Interesting post by Sebastian Mary at if:book about Wordia, a new site that allows users to upload video definitions of words. She suggests that Wordia raises questions of usage and power in dictionaries -- questions at least as old as Samuel Johnson's great work of 1755 -- and I don't dispute that. I wonder, though, if there's a more interesting connection between dictionaries and narrative at work in Wordia.
In her video definiton of "Panda" here (what, no embed feature?! I had to go to Youtube!), a young woman defines 'panda' in relation to the black circles she gets around her eyes if she doesn't take off her make-up at night:
This is not the kind of definition you'd get in a dictionary, not even in Wiktionary or the Urban Dictionary. First of all, it doesn't help define the word prescriptively (as Wiktionary, like print dictionaries, tries to do); nor does it help define the word descriptively (as Urban Dictionary does by counting slang uses among its definitions). In other words, this young woman doesn't situate the term in a social context, but in a personal one.
For me, 'panda' immediately brings up the image of the sneezing panda; then, maybe some funny videos my brother brought back from China. I also hear the term 'unfit', after a kind of running joke Phil and I have about pandas. While these images all connect to the prescriptive, external, "objective" definition of 'panda' as a black-and-white bear-like creature from the mountains of China, they do so by identifying that unique thread that connects me to my own language. No one else shares this thread between themselves and 'panda' -- for each person it's unique -- yet, somehow, altogether, this collective mass of sounds create enough meaning for us all to be able to communicate effectively. It's pretty crazy, really. I like that Wordia makes me see that.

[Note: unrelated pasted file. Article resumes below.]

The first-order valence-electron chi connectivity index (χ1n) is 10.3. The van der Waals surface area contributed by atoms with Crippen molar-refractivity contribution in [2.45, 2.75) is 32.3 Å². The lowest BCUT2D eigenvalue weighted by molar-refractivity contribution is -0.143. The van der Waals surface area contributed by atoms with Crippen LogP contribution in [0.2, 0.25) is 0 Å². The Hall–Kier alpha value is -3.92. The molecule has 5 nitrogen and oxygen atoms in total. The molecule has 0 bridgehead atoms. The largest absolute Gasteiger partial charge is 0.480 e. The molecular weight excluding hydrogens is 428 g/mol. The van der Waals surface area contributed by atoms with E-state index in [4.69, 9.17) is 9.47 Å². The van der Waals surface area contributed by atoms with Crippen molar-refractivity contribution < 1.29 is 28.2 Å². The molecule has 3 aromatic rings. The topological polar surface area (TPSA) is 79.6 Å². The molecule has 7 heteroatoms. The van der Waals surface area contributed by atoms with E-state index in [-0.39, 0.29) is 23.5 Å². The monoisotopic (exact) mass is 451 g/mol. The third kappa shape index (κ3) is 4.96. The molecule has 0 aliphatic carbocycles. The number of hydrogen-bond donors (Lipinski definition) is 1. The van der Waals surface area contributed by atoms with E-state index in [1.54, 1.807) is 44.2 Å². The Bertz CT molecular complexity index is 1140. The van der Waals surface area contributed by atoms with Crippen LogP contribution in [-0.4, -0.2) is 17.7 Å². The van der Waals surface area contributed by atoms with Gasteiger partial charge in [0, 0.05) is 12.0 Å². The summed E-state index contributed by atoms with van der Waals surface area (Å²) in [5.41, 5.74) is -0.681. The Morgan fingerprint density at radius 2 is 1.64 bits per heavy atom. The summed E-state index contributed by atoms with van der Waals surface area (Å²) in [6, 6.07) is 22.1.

I also wonder if Wordia can become a platform for narrative. I recently finished a startingly imaginative novel, The Dictionary of the Khazars by Milorad Pavic. It's written in the form of three separate encyclopedias, each entry describing an event, an artifact or a person relating to the lost story fo the Khazar people from either a Christian, a Jewish or a Muslim perspective. The reader can read the entries in any order she wants, in fact is encouraged to. Yet somehow, by the end of the novel, it's formed into a coherent whole. The process of the Dictionary is an interesting metaphor for how language works, and might also be an interesting model for how narrative could be injected into Wordia. Would I ever go to Wordia for an actual definition, of the kind I get in Webster's? Or would I, instead, go to hear stories about words, and how we relate to them?